I hope this information is helpful. Wait for the next installment: D. Diagnosis and Epidemiology. Cheers.

ABCD DENGUE. 2011 ENGLISH VERSION. B: garBage, trash and water containers

This is the second post in a 4 part series, about Dengue, which originally appeared at blogtorchey.blogspot.com on Spanish on June 2011, by that time, little was known about Dengue and misleading information was a current language on the streets. In an effort to avoid our past experiences, the post hasn’t been edited. Whenever necessary or possible, 2013 remarks and comments will be properly pointed out.

B – Garbage, trash and water containers

First I wish to clarify about a question from the previous publication. An infected person has millions of viral particles in through its bloodstream (viraemia); when a mosquito bites and infected person and absorbs its blood, within the blood DV viral particles are included; thus, when a virus-free Aedes female (reminding you that from this species, only the female bites), she becomes the carrier and a virus transmission vector.

Now, addressing section B, we come into one of the definite issues in this disease’s prevention: water containers. As mentioned before, the virus needs the mosquito in order to spread and, in turn, the mosquito needs the water in order to reproduce. There is an anecdote presented in a course of Dengue where I participated. It explains the importance of this occurrence. In the '50s there was no dengue in the country or in a large portion of Central America. It is said that a cargo ship arriving from Brazilian coasts (where dengue did exist), carried a shipment of used tires and on route called ports in Central America; I don’t know if it ever called Mexico.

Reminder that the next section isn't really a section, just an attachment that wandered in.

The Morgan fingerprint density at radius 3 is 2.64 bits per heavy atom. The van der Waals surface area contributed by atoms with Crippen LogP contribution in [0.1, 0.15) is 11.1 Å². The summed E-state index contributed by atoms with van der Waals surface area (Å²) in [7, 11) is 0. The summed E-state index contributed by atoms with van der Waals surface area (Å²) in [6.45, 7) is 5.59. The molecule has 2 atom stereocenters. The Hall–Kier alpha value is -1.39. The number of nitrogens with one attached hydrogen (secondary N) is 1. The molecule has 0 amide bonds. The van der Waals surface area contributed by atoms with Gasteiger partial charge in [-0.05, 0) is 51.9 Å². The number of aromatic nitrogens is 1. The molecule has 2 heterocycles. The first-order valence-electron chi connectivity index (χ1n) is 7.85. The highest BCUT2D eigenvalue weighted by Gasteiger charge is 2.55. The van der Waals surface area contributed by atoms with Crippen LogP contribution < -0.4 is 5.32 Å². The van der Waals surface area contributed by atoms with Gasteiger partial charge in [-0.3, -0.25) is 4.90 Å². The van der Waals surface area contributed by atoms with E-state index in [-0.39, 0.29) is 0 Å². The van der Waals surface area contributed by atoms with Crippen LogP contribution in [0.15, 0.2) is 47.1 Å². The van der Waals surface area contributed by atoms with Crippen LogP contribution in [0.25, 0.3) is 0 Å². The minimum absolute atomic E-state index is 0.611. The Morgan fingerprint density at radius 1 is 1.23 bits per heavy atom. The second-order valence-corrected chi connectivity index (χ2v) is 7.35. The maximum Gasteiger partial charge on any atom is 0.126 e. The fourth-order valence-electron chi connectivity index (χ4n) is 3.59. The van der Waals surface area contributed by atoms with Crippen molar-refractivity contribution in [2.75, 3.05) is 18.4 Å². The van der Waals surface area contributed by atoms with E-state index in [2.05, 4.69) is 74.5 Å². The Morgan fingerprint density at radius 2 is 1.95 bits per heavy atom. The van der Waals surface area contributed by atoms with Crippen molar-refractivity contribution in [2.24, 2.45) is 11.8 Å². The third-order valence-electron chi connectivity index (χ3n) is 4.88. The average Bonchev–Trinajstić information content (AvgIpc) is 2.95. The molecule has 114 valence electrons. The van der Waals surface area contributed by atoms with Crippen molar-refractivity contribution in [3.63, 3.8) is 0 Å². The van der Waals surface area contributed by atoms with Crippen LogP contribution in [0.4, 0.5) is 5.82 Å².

It turned out that the tires had wastewater containing mosquito eggs and larvae carrying DV which, when reaching port, infected Central America inhabitants and from there extending to the north, arriving to Mexico, thus reintroducing dengue.

So close is the relationship between the water and mosquito’s life cycle (and hence dengue) that dengue season begins with the rainy season. Why talk of trash and garbage? The mosquito does not need a large water stagnation to lay eggs, just a small accumulation in a bucket, a can turned upside down or any waste product able to collect water. It is here, in this close relationship where we must begin prevention: without water containers, dengue can be prevented.

The Ministry of Health’s campaign "Patio limpio" (clean patio) promotes the removal of cans, buckets, junk and any garbage container to prevent the potential of stagnant water. For this individual work, we only need to go outside, walk around checking and identifying where water accumulates on the house roof. We must get rid of waste, protect or keep buckets and canisters turned over; cisterns, water tanks or other fastened deposits should be covered and/or sealed. In waterloggings, ponds and other deposits which given their nature cannot be covered, temephos or abate (a substance that breaks the surface tension of water and prevents mosquitoes from standing on the surface to deposit its egg) must be used.

No matter how much we try to eradicate potential mosquito "nests" with the abovementioned measures, mosquitoes always appear. I do not have the official figures, but consider the 10 kms (6.2 miles) the mosquito may travel; and probably a few more depending on the wind speed. Hence, if there are no mosquitoes or dengue around us, the source could be a colony or a distant bog. In that case we must take precautions against the mosquito. Some of these measures are spraying (fumigation) our homes and surroundings (further below we will discuss spraying as a health campaign), use repellents even more at dawn and dusk (females’ feeding hours), place window screens and bed or hammock (pavilions) nets.
That's it for the B; wait for the next installment of C: Cases and dengue clinic.